Table 3. Options chosen by users to increase or diminish item visibility.
Increase item visibility by using:
1. Desktop shortcuts
2. Recently used documents lists
3. Web favorites option
4. Web history option
Diminish item visibility by using:
% who chose each option
5. Ageneral archive folder
6. An external memory
7. An old folder as an archive
8. Archive folder within the original folder
As current design does not offer a designated option to make files of low subjective importance less visible, the questionnaire asked participants about various alternative ways of doing this. The results show that 40% of the participants indicated that they transferred at least some of such items to a general archive folder, 61% moved them to an external memory such as a CD, 32% created a new folder for the same purpose and used the old one as an archive, and 24% of the participants indicated that they created an archive folder within the original folder (see Table 3, Lines 5–8). Altogether, 79% of the participants used one or more of these alternative ways to make at least some of their low subjective importance files less visible.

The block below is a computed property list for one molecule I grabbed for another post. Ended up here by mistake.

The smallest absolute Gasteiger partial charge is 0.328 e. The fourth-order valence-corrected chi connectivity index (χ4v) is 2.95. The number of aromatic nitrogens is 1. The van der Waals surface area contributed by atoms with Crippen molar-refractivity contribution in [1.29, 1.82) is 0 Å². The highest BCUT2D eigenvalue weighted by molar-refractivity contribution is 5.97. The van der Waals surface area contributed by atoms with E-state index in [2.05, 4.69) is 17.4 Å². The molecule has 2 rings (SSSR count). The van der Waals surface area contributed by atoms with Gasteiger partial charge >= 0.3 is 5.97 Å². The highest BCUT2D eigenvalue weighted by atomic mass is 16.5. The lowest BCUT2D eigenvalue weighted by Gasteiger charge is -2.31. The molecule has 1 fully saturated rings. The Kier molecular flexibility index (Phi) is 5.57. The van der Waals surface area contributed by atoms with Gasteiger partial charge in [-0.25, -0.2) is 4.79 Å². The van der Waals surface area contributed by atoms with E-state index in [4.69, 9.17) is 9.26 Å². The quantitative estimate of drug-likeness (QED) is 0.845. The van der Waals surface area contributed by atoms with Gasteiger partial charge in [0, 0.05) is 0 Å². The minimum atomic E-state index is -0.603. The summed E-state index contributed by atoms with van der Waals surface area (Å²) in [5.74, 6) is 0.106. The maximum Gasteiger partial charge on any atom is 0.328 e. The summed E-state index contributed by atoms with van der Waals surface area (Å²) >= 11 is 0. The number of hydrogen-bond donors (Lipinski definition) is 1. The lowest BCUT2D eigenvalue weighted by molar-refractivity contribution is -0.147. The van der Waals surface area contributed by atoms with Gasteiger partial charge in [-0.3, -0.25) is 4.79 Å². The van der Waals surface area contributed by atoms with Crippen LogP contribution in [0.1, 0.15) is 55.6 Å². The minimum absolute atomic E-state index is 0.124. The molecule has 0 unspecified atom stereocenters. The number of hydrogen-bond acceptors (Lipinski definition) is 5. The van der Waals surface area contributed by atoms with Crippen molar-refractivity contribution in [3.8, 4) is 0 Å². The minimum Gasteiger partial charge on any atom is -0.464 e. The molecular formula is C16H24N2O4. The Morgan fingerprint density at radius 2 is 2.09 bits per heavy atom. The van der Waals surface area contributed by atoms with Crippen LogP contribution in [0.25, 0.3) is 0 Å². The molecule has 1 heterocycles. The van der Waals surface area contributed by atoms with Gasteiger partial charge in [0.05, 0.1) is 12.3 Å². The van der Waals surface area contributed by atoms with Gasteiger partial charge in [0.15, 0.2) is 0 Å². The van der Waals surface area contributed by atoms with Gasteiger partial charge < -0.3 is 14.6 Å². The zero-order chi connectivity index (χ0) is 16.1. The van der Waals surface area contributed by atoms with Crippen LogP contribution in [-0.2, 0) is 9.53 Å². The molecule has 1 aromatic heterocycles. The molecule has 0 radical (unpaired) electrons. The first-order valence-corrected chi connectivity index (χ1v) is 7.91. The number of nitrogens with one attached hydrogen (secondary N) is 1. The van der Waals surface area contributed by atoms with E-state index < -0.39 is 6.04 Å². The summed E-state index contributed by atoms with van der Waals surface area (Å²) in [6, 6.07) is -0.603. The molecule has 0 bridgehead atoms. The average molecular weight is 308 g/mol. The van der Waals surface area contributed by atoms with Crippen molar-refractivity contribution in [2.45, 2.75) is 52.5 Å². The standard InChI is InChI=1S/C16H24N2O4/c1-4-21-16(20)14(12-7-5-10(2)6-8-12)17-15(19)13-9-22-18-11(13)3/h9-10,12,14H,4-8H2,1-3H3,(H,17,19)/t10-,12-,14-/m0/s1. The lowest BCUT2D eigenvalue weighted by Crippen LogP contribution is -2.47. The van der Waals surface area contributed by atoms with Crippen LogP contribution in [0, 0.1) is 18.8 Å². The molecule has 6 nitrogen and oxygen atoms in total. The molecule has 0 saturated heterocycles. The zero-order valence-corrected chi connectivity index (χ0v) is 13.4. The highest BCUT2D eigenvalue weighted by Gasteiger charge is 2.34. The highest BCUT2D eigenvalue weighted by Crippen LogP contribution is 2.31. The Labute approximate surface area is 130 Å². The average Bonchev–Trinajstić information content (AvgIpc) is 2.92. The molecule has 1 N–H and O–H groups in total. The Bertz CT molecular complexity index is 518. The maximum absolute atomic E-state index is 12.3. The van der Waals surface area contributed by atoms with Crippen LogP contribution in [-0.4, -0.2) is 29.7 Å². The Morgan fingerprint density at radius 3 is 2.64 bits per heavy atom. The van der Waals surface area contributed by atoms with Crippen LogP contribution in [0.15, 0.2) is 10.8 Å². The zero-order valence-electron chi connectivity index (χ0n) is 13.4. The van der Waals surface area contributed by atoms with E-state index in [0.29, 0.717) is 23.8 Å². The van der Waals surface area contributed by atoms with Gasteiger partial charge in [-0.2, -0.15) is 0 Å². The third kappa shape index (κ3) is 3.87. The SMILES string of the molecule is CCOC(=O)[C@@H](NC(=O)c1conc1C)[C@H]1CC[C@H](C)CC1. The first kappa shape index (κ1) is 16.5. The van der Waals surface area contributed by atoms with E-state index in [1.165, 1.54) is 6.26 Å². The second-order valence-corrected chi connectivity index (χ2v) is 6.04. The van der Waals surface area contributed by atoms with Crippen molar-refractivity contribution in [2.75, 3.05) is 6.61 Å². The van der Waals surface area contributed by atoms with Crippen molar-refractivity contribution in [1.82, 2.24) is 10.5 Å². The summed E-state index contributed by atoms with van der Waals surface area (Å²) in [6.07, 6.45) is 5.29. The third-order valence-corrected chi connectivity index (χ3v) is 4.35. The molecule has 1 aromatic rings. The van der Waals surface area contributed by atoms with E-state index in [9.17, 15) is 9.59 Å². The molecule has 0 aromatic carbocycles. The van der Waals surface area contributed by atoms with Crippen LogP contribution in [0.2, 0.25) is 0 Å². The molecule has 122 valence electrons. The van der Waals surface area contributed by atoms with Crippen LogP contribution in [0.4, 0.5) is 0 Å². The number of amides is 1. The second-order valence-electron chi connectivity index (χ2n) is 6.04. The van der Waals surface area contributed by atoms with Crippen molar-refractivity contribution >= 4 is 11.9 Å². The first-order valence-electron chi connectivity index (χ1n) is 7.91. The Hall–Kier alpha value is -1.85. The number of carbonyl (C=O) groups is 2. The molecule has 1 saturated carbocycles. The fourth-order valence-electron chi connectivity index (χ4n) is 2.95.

Testing the Subjective Context Principle
The general research question regarding the subjective context principle was: Do personal computer users tend to relate to the context of information items? Investigation of this question was based on content analysis of the interviews. Each paragraph was coded as either having or not having a reference to external, internal, temporal, and social context. Table 4 presents the percentages of paragraphs containing at least one reference to each of the context attributes.
Table 4. References to context attributes.
At least one attribute
When during the interview participants mentioned storing together two or more information items that are used simultaneously so that they could easily be retrieved together, that paragraph was coded as referring to external context. For example, YP, who is a Comics artist, has two kinds of folders: text folders and image folders. When creating a comics story, he reported that he copied the relevant text folder to the relevant image folder because “I need it in order to work there.” Results of the content analysis show that an average of 7% of the paragraphs referred at least once to external context.